In commentary published this week in the Canadian Medical Association Journal, experts said Canada’s legalization plan will conflict with the country’s international treaties.
Canada is obligated by law to follow three UN treaties that control or prohibit cannabis access: the 1961 Single Convention on Narcotic Drugs, the 1971 Convention on Psychotropic Substances and the 1988 Convention Against Illicit Traffic in Narcotic Drugs and Psychotropic Substances.
The CMAJ authors wrote that though Canadians might not be concerned about international laws regarding cannabis, they might care about similar treaties on genocide, nuclear weapons or human rights.
“Canada cannot pick and choose which international laws to follow without encouraging other countries to do the same,” the authors wrote.
The federal government’s lead on legalization, Bill Blair, said the country is mindful of its international commitments and any changes will continue to fulfill obligations to the international community.
“At the same time, we’ve made it very clear that the government of Canada has the right — even within those conventions — to ensure the health of our citizens, the safety of our kids, and an effective way to deal with organized crime,” Blair said.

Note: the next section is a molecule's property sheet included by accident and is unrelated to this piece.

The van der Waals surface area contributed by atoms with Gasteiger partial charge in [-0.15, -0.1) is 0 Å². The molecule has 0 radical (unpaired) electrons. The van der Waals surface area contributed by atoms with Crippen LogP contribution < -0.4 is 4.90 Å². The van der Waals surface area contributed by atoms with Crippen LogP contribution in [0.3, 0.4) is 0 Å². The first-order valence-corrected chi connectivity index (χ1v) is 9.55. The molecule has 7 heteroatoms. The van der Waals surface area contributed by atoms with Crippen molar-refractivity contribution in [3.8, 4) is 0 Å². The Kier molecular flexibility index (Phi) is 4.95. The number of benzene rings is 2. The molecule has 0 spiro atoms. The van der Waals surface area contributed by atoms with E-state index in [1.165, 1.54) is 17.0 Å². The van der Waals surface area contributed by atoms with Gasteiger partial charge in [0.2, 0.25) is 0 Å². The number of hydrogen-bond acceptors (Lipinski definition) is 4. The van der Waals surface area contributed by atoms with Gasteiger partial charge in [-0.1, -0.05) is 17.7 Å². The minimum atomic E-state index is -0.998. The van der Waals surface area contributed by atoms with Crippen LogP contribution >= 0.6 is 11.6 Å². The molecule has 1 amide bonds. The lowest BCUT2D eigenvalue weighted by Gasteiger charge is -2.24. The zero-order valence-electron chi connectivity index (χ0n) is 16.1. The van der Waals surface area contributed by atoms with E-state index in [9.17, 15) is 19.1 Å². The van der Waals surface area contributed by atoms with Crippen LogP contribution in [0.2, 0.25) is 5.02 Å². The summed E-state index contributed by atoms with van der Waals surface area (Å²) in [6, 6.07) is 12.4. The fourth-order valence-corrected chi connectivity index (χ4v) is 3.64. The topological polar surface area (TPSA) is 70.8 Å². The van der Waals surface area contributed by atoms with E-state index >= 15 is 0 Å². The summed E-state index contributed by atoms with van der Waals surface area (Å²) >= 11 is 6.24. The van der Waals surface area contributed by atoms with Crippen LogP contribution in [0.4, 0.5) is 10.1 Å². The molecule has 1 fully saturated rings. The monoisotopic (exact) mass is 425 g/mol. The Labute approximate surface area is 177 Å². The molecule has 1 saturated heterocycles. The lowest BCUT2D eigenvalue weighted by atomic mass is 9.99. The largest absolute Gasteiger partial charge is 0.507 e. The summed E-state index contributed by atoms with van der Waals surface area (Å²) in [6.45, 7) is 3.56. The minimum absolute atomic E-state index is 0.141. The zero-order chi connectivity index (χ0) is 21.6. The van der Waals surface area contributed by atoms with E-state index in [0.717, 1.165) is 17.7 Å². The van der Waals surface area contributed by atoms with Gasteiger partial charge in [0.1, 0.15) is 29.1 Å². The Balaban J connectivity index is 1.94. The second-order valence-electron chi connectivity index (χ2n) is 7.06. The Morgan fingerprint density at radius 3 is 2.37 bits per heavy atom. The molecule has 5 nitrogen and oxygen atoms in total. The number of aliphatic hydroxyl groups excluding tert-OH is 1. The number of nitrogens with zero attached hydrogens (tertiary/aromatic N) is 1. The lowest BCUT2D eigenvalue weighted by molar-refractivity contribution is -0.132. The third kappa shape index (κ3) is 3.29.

“We’re looking at replacing the criminal sanctions with a very strict regulatory regime. We intend to control the production, distribution and the consumption of marijuana, to keep it away from kids and from organized crime — which, in my opinion, will not put us in violation of the conventions.”
According to the authors, Canada should attempt to seek exemptions from the substance control treaties, renegotiating in light of the country’s plans to legalize.
“If these diplomatic efforts fail, Canada must formally withdraw from these treaties to avoid undermining international law and compromising its global position,” the article read.
Last month, at a UN General Assembly in New York, the Liberal government announced a timeline of 2017 for cannabis legalization.